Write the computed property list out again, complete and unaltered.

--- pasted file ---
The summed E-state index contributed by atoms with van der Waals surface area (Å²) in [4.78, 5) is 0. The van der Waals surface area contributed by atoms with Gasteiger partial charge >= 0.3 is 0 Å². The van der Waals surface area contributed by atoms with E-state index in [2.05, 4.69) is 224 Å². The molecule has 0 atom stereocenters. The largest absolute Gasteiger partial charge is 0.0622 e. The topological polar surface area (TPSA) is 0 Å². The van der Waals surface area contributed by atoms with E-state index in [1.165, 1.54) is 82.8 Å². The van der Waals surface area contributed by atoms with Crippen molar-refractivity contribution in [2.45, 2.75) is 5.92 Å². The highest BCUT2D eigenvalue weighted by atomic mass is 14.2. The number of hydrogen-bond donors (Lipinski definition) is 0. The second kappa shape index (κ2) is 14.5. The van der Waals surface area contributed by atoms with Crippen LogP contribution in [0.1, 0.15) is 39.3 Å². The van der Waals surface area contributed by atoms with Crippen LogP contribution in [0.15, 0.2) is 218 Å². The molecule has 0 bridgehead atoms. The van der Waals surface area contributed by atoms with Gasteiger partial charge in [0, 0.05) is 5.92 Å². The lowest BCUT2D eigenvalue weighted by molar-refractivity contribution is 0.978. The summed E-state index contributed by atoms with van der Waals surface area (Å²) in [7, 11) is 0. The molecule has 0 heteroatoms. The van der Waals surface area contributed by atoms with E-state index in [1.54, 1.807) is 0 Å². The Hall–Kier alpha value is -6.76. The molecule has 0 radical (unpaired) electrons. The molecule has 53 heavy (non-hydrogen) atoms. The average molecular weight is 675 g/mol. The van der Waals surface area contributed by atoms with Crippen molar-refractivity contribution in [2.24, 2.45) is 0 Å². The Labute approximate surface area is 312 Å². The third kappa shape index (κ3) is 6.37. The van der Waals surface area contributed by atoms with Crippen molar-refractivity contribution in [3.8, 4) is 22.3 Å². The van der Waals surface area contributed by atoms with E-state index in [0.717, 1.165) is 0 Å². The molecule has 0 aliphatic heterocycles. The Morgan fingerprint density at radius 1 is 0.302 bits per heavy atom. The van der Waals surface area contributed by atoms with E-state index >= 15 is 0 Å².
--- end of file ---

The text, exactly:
The summed E-state index contributed by atoms with van der Waals surface area (Å²) in [4.78, 5) is 0. The van der Waals surface area contributed by atoms with Gasteiger partial charge >= 0.3 is 0 Å². The van der Waals surface area contributed by atoms with E-state index in [2.05, 4.69) is 224 Å². The molecule has 0 atom stereocenters. The largest absolute Gasteiger partial charge is 0.0622 e. The topological polar surface area (TPSA) is 0 Å². The van der Waals surface area contributed by atoms with E-state index in [1.165, 1.54) is 82.8 Å². The van der Waals surface area contributed by atoms with Crippen molar-refractivity contribution in [2.45, 2.75) is 5.92 Å². The highest BCUT2D eigenvalue weighted by atomic mass is 14.2. The number of hydrogen-bond donors (Lipinski definition) is 0. The second kappa shape index (κ2) is 14.5. The van der Waals surface area contributed by atoms with Crippen LogP contribution in [0.1, 0.15) is 39.3 Å². The van der Waals surface area contributed by atoms with Crippen LogP contribution in [0.15, 0.2) is 218 Å². The molecule has 0 bridgehead atoms. The van der Waals surface area contributed by atoms with Gasteiger partial charge in [0, 0.05) is 5.92 Å². The lowest BCUT2D eigenvalue weighted by molar-refractivity contribution is 0.978. The summed E-state index contributed by atoms with van der Waals surface area (Å²) in [7, 11) is 0. The molecule has 0 heteroatoms. The van der Waals surface area contributed by atoms with E-state index in [1.54, 1.807) is 0 Å². The Hall–Kier alpha value is -6.76. The molecule has 0 radical (unpaired) electrons. The molecule has 53 heavy (non-hydrogen) atoms. The average molecular weight is 675 g/mol. The van der Waals surface area contributed by atoms with Crippen molar-refractivity contribution in [2.24, 2.45) is 0 Å². The Labute approximate surface area is 312 Å². The third kappa shape index (κ3) is 6.37. The van der Waals surface area contributed by atoms with Crippen molar-refractivity contribution in [3.8, 4) is 22.3 Å². The van der Waals surface area contributed by atoms with E-state index in [0.717, 1.165) is 0 Å². The molecule has 0 aliphatic heterocycles. The Morgan fingerprint density at radius 1 is 0.302 bits per heavy atom. The van der Waals surface area contributed by atoms with E-state index >= 15 is 0 Å².